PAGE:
An “Unsustainable” Career: Public School Teachers Face a Worsening Crisis

kids raising their hands

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For teachers, the burnout is all too real.

You don’t need to be a parent of a young child to know that this school year has been a rocky one. With erratic schedules, including switches back and forth from remote to in-person instruction, it’s tough for families to find stability. That’s just the beginning of the problem, though: Amid staffing shortages brought on Covid — especially by the highly transmissible Omicron variant — public schools are on the brink of disaster. And teachers are getting fed up. 

Amber Wilson, a high school teacher in Denver, tells us her district had to cancel classes because of the number of staff out sick due to the virus. At one point, 14 teachers were out, and while that might not sound like a lot, Wilson says that number represents about 20% of her school’s teaching staff. If the trend increases, the district will have no choice but to temporarily shutter its doors. 

“I worry that we’re running towards a catastrophe,” says Michael Reinholdt, an elementary school teacher in Davenport, Iowa. “We’re going to end up looking over our shoulders and going, ‘What should we have done?’ And we’re going to have nothing left — we’re just going to be in crisis mode.”

In addition to addressing learning gaps due to the switch to remote learning, teachers are also dealing with students increasingly acting out in class, because many have just forgotten what it’s like to be in school. “There’s so much pressure being put on us in terms of helping the kids readjust,” Wilson says. “A lot of the students are freshman and our sophomores and many of them haven’t really had ‘real’ school since they were in middle school.”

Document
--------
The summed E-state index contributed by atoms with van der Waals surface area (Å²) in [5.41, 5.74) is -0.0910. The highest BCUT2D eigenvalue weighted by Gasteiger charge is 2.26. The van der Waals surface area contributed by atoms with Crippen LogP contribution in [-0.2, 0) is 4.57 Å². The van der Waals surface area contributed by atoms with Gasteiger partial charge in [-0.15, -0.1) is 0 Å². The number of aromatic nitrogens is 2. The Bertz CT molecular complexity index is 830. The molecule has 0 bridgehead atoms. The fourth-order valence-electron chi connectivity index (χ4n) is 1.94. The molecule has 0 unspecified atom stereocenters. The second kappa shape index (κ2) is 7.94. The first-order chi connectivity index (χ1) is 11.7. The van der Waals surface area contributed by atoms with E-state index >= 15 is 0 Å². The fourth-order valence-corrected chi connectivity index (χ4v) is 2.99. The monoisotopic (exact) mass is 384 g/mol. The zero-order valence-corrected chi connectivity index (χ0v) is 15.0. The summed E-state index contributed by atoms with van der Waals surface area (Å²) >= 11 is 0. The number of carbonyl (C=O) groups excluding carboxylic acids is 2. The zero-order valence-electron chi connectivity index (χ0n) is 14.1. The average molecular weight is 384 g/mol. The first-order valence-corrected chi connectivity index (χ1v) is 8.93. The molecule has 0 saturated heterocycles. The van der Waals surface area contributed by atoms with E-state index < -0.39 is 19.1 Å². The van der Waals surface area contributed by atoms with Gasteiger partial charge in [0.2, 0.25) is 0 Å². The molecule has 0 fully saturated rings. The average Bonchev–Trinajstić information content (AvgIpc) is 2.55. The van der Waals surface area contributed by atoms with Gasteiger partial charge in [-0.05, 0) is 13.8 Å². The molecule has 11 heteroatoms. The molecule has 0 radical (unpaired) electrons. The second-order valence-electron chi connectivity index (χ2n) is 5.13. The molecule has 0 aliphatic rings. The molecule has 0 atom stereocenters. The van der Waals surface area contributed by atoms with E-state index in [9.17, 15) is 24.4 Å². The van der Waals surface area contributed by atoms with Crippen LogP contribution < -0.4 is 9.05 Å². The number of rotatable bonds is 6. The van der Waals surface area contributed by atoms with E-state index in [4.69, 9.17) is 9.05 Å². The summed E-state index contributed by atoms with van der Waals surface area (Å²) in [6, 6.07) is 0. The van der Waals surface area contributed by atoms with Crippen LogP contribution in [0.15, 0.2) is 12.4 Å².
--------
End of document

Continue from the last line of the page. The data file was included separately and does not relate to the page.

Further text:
Randi Weingarten, president of the American Federation of Teachers hopes that waning Omicron cases in some parts of the country will offer some reprieve from what she calls “the hardest and the most challenging year” that any educator or parent has faced in generations. “Hopefully we’ll have some time to breathe and some period of time that’s normal enough and less anxiety-ridden so teachers can do the magic that they do to help kids thrive,” she says. 

Schools have been putting up plastic barriers between desks among other mitigation efforts to prevent the spread of Covid-19.
Credit: Getty

The problem at the moment is that there simply aren’t enough qualified teachers — and the pandemic is only making this situation more dire. Nationally, there were 575,000 fewer local and state education employees in October 2021 than in February 2020, according to the U.S. Bureau of Labor Statistics. Some states are struggling more than others — in Illinois alone, 88% of school districts have confirmed that they have a teacher shortage, and 77% are saying that the shortage is only getting worse.

“We’re doing everything we can, but it feels a little bit like we’re losing the battle,” says Mark Klaisner, who’s president of the Illinois Association of Regional Superintendents of Schools.